You don't need to feel worried if your heart begins to race and your hands become clammy when you're preparing for a big presentation at work or you're stretched too thin at home. Your body is designed to respond to stress with an uptick in adrenaline and other anxiety symptoms. If, however, you find yourself regularly feeling anxious and stressed but you can't pinpoint a specific cause for your symptoms, it's time to get some help. You might be suffering one of the more commonly diagnosed anxiety disorders.
Types of Anxiety Disorders
According to the National Institute of Mental Health, anxiety disorders affect around 40 million Americans adults age 18 and older each year. There are several different types of disorders that cause anxiety. Each anxiety disorder includes some of the same types of symptoms, but each also has some specific identifying symptoms to help clinicians make the diagnosis. Luckily, the disorders are easily treatable, and most patients find significant relief from their symptoms after treatment begins.
Generalized Anxiety Disorder
Generalized anxiety disorder is the most common type of anxiety disorder. This condition displays itself as a constant feeling of anxiety that affects your day-to-day activities.
Symptoms that are associated with this condition include the following:
- Excessive worry about everyday issues for more than six months
- Difficulty getting rid of these concerns
- Recognition that worries are out of proportion to the situation
- Physical symptoms like fatigue, headaches, muscle aches, irritability, nausea, and lightheadedness
- Generally lacking confidence
For your physician to make the diagnosis, he or she would look for three or more of the following symptoms to be present on most days over the last six months:
- Problems concentrating
- Muscle tension
- Problems sleeping
Individuals with panic disorder suffer from ongoing, frequent panic attacks, as well as the fear of the next potential attack. These attacks last for 15 to 30 minutes and do not have an obvious trigger. Most anxiety disorders have panic attacks as a component of the disorder but there typically is a recognizable reason why the attack started. It is difficult to determine how often a panic attack will occur - it could be days or even months. Sometimes the memory of an earlier attack will trigger a repeat attack.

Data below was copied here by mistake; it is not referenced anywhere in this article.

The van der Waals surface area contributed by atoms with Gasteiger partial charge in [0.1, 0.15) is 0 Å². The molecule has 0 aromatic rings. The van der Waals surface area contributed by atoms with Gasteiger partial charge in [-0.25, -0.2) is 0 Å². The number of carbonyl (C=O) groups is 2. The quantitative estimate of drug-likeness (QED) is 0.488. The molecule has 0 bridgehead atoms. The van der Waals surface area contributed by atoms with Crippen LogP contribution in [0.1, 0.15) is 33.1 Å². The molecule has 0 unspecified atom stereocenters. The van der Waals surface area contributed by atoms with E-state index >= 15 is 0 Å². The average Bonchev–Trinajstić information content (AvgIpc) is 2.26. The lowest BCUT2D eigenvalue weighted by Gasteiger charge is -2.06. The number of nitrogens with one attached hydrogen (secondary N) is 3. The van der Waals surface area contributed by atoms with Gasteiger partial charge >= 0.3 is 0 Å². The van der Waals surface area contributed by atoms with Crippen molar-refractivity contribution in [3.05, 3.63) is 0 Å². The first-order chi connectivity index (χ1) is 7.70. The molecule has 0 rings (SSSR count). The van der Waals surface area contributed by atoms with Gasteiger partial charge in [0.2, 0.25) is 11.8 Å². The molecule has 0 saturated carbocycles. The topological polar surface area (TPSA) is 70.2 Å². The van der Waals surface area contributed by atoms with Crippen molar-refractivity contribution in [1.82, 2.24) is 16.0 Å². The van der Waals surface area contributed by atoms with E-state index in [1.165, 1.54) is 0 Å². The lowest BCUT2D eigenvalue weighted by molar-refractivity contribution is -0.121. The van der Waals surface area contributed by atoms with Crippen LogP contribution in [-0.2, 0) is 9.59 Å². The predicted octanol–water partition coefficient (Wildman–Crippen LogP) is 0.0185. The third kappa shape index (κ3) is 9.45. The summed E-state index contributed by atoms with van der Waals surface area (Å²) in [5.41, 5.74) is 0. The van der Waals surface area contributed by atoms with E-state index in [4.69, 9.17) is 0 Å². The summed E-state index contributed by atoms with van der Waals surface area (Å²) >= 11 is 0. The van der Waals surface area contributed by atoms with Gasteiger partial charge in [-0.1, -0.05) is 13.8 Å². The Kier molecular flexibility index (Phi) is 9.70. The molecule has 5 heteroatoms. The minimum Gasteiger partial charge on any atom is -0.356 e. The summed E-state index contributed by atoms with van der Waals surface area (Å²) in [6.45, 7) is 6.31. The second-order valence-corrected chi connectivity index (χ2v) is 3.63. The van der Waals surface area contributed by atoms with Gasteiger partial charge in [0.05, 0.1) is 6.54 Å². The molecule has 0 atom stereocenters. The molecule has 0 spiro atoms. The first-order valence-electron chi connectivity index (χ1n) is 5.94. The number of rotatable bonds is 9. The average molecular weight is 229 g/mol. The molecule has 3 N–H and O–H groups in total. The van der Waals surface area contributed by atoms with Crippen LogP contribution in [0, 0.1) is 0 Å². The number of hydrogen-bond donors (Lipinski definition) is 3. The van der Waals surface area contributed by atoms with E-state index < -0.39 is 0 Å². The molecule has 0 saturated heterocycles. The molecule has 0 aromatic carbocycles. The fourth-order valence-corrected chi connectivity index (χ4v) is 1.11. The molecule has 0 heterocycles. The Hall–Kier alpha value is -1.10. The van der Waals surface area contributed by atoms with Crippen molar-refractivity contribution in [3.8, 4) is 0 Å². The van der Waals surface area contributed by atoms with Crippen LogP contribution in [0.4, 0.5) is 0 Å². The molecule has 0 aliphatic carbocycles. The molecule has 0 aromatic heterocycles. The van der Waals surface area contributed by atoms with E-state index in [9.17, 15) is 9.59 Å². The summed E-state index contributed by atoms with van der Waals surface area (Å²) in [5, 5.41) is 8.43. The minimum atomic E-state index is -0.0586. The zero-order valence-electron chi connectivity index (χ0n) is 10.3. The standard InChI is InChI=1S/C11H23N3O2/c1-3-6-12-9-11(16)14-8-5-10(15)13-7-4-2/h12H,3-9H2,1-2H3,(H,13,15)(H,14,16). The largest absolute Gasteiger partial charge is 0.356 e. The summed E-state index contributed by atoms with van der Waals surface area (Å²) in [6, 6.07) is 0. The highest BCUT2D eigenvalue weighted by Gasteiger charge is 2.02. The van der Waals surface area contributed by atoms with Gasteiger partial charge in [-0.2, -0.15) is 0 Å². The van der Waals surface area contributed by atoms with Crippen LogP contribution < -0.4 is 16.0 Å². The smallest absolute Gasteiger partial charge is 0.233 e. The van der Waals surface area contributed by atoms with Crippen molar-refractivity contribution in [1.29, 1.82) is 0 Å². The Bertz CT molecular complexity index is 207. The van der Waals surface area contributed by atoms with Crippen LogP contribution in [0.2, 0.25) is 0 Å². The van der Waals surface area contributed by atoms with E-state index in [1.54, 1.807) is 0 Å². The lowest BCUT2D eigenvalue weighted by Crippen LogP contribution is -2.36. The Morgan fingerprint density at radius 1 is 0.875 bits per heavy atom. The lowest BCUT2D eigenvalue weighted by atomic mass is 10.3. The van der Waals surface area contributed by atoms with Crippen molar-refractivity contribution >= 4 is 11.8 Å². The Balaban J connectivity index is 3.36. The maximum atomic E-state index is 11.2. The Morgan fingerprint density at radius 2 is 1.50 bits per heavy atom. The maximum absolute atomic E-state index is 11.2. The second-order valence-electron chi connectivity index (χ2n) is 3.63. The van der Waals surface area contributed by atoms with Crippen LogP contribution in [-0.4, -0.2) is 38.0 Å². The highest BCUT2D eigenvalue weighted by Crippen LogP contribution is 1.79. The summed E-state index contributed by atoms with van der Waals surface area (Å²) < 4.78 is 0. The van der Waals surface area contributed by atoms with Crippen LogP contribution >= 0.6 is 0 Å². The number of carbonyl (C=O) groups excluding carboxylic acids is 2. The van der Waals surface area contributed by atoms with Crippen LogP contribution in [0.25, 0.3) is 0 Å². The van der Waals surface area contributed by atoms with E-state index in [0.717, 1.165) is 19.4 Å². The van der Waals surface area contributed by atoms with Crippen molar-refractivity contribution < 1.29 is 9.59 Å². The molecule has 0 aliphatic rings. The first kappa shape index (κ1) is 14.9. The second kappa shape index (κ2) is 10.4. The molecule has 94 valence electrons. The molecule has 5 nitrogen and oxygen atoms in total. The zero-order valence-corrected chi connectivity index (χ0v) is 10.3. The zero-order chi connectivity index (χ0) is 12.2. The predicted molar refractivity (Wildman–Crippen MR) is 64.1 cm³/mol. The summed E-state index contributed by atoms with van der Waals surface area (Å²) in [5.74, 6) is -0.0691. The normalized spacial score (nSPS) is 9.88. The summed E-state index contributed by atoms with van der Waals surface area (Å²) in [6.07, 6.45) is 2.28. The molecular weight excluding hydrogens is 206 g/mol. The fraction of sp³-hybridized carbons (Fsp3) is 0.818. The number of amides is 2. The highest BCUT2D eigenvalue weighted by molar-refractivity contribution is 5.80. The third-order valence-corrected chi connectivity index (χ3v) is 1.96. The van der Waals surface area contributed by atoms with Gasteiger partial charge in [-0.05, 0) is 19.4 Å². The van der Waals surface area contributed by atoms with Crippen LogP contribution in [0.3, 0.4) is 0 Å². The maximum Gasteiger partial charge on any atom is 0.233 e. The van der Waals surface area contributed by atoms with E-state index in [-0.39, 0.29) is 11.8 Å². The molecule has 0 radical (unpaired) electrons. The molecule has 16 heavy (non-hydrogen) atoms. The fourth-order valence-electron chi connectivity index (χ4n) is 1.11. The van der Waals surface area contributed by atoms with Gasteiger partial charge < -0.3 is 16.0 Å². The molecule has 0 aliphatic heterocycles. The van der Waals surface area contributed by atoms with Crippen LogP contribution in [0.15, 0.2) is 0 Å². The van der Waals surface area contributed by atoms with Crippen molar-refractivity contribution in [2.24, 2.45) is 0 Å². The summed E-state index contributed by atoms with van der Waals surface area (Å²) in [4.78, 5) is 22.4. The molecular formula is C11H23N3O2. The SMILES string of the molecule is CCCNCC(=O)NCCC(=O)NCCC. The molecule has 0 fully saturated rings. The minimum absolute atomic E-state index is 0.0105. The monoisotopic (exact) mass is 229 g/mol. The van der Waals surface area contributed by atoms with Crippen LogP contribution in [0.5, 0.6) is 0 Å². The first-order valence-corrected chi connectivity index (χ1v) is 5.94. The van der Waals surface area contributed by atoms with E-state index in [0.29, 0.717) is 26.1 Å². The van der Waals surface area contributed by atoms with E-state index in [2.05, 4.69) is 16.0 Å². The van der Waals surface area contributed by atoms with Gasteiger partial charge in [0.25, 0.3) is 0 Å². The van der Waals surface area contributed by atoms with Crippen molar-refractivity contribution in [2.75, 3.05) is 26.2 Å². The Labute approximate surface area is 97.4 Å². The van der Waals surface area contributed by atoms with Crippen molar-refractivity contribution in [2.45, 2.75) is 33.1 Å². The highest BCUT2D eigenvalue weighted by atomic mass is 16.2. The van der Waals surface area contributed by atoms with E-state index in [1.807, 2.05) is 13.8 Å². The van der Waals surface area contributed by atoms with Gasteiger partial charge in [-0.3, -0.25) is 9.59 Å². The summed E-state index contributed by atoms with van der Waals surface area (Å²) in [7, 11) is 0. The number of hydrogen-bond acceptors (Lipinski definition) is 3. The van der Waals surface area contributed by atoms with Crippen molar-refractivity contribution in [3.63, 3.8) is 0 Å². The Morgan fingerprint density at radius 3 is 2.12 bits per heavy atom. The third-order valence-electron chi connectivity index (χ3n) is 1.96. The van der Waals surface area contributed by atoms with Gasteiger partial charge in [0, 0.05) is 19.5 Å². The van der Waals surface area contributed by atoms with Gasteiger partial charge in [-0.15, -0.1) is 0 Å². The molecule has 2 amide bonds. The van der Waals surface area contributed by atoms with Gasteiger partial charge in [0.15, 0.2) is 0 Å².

Symptoms of panic disorder include the following:
- Chest pain or pounding heartbeat
- Feelings of dread
- Problems breathing
- Feelings of losing control or impending death
The diagnosis generally requires these symptoms:
- At least two unexpected panic attacks
- Fear that another attack will happen for at least a month afterwards
If you find yourself compulsively switching light switches on and off, washing your hands repeatedly, or performing other tasks multiple times without reason, you may suffer from obsessive-compulsive disorder (OCD). There are some symptoms associated with obsessions and some with the compulsive part of the disease.
Obsessions are ideas or thoughts that keep coming back. Obsessive symptoms include the following:
- Fear of contamination after touching things
- Concerns about locking doors or turning off the stove
- Intense need to make sure things are lined up correctly or turned the same way
Compulsions are strict, rigid behaviors that the person uses to control or manage the anxiety that the obsessive thoughts create. Compulsive symptoms include the following:
- Constantly checking to see if stove is off
- Checking to see if door is locked over and over again
- Frequent handwashing, which can cause dermatitis or a skin rash
- Frequent hair pulling, often resulting in hair loss
- Patterned counting
- Counting steps and making sure that you take the right number of steps between two locations
- Turning cans or folding towels a certain way